‘Rohini Sindhuri had no role in allotting oxygen to Chamarajanagar district’
Bengaluru: The Fact-Finding Committee constituted by the Karnataka High Court (HC) to look into the Chamarajanagar COVID deaths has given a clean chit to former Mysuru Deputy Commissioner (DC) Rohini Sindhuri, stating she did not have any role in allotting oxygen to Chamarajanagar district.
The three-member Committee of Karnataka State Legal Services Authority, headed by Justice A.N. Venugopala Gowda and Justice K.N. Keshavanarayana, retired Judges, and S.T. Ramesh, retired DG&IGP, was appointed by the High Court to probe the Chamarajanagar District Hospital tragedy where 24 COVID patients died due to lack of oxygen on May 2 and May 3, 2021.
The Committee has concluded that 24 patients died as the Chamarajanagar district authorities failed to provide oxygen to the patients on time between 11 pm on May 2 and early hours on May 3. The panel has dismissed allegations against Rohini Sindhuri where the officer was accused of directing her staff to first ensure that the oxygen requirements of Mysuru should be ensured before supplying oxygen to other districts.
The Committee also cleared the allegations against the former Mysuru DC that she did not respond well to the oxygen crisis in Chamarajanagar. The Committee stated that there is no substance in the allegations.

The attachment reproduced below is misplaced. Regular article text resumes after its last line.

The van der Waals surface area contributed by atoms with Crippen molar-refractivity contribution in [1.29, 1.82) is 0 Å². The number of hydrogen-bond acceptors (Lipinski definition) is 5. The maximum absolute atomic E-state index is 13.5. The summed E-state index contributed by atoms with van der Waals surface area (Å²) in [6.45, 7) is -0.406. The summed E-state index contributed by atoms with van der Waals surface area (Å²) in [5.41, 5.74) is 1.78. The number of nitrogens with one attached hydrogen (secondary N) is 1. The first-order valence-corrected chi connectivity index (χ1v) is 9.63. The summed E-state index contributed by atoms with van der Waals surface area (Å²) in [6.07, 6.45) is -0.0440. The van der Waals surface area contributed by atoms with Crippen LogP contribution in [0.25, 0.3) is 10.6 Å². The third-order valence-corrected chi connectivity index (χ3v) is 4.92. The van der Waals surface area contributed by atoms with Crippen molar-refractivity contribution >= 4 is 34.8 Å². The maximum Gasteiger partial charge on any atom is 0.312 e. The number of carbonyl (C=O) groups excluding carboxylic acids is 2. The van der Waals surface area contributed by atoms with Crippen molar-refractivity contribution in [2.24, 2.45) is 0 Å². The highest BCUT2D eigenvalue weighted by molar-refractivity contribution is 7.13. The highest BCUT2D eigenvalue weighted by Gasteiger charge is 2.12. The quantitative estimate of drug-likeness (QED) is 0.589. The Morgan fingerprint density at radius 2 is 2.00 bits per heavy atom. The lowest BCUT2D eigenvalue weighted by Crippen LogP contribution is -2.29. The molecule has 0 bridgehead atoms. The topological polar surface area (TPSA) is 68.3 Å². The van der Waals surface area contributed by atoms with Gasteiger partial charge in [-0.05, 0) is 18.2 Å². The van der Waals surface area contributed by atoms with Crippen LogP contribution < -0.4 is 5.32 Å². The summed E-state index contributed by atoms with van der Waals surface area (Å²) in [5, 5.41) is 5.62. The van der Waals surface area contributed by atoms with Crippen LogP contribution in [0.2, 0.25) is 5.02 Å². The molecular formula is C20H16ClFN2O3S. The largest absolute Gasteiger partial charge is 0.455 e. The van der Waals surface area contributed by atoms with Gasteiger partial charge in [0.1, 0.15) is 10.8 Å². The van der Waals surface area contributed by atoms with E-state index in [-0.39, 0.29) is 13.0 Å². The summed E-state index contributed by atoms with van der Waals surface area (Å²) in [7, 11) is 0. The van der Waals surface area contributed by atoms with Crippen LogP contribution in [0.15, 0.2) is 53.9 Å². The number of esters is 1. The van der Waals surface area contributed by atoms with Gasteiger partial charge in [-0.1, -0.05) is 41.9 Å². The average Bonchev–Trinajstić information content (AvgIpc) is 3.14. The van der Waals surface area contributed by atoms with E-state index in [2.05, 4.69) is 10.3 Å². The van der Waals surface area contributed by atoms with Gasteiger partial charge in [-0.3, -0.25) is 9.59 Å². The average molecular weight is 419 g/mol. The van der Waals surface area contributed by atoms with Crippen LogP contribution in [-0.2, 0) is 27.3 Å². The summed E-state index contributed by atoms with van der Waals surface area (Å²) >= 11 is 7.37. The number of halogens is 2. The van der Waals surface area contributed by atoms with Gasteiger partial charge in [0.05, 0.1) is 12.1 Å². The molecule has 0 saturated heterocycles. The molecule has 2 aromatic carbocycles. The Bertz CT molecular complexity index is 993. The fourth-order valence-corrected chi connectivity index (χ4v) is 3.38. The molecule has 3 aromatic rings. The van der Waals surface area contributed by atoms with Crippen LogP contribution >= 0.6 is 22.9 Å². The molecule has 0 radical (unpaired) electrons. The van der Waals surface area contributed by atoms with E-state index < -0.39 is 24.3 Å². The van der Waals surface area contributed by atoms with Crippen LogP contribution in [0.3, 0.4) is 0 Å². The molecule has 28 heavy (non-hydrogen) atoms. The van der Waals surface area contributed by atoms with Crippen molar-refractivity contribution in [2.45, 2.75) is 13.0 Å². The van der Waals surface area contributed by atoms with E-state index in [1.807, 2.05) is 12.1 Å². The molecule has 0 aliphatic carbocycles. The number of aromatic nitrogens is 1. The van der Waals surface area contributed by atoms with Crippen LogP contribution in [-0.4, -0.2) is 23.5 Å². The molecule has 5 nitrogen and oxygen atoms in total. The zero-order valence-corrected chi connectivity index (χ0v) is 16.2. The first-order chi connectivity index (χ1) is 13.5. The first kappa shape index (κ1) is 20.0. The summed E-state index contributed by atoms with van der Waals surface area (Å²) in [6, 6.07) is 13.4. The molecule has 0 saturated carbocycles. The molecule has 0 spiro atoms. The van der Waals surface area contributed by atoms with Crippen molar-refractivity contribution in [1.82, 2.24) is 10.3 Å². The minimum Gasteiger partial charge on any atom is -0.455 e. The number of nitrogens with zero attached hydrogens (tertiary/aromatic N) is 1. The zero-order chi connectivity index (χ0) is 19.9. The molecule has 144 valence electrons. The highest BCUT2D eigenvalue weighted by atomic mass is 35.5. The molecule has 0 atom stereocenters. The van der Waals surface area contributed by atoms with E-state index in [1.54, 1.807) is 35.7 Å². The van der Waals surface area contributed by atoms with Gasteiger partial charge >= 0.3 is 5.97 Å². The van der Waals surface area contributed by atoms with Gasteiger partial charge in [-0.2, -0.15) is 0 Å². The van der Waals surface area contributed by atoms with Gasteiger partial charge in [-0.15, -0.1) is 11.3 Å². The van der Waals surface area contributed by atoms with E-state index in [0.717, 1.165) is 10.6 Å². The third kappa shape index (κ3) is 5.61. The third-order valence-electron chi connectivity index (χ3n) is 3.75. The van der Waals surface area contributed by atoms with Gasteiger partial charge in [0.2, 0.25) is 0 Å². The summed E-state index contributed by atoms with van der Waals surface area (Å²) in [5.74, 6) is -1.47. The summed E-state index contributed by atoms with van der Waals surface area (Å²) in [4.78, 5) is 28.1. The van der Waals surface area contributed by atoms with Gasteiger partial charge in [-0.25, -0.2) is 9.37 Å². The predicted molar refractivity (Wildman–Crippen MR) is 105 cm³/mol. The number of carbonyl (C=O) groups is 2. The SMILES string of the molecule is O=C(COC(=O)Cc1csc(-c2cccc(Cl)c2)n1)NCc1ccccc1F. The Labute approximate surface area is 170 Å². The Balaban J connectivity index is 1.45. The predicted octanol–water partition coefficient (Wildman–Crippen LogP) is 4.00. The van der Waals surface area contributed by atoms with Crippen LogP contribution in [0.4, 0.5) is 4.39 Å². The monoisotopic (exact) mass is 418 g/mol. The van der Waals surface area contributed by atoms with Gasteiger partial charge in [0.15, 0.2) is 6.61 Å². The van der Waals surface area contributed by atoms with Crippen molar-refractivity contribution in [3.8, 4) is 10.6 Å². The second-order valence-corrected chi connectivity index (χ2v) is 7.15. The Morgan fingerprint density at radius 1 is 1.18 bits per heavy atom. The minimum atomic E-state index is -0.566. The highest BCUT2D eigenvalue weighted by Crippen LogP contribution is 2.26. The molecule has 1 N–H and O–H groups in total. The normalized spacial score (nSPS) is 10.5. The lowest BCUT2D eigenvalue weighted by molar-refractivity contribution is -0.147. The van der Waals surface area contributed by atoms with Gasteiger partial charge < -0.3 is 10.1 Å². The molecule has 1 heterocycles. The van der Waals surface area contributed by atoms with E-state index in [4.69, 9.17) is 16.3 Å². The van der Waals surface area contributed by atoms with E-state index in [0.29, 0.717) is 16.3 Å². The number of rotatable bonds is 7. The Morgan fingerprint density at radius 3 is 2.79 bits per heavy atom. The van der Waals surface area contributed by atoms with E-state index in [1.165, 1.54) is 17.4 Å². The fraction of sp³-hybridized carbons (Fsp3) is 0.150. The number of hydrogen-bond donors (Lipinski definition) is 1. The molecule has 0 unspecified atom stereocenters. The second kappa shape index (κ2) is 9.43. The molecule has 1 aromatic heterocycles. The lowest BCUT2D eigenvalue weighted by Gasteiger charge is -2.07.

Suggesting a slew of measures to prevent such tragedies in the future, the Committee has stated that the compensation for the victims would be decided by the Court of Law. Records and the hard discs of CCTVs/DVRs have to be retained in the safe custody of the Chief Secretary, Government of Karnataka, the Committee has stated.
Recommending that a minimum buffer stock of oxygen to last for 24 hours should be ensured in all the hospitals, the Committee has stated that an officer higher in rank than the DC of the district should be appointed to coordinate the allotment and distribution of oxygen to various District Hospitals in future.
Onus on Regional Commissioner
The Regional Commissioner, Mysuru, should be the oxygen coordinating authority for Mysuru Division, since Mysuru bottling plants and refilling units cater to the requirements not only of Mysuru but also those of Mandya, Chamarajanagar, Kodagu and Hassan districts, the Committee has stated.
Maintenance of records regarding receipt, consumption and balance of oxygen stock should be uniform throughout the State and such a record should indicate the balance of oxygen stock on a real-time basis. The real-time oxygen balance should also be displayed digitally at all hospitals, the Committee has recommended.
It should be made compulsory that all vehicles carrying refilled medical oxygen cylinders should be installed with GPS. Such trucks should also have a covered body which should be locked and sealed before dispatch, to be opened by the consignees only, the HC panel has said.
The bottling plant, M/s Trinetra, in Mysuru city is non-functional. In times of high oxygen demand and shortages, the Government should take proactive steps to revive and ensure that non-functional bottling plants like Trinetra are made operational as early as possible, the Committee has observed.
All COVID hospitals must be provided with four levels of oxygen source — oxygen generation plants in all the hospitals having 100 or more oxygenated beds, liquid oxygen tanks of appropriate capacity commensurate with the demand of the hospital, jumbo cylinders and oxygen concentrators — the Committee has stated.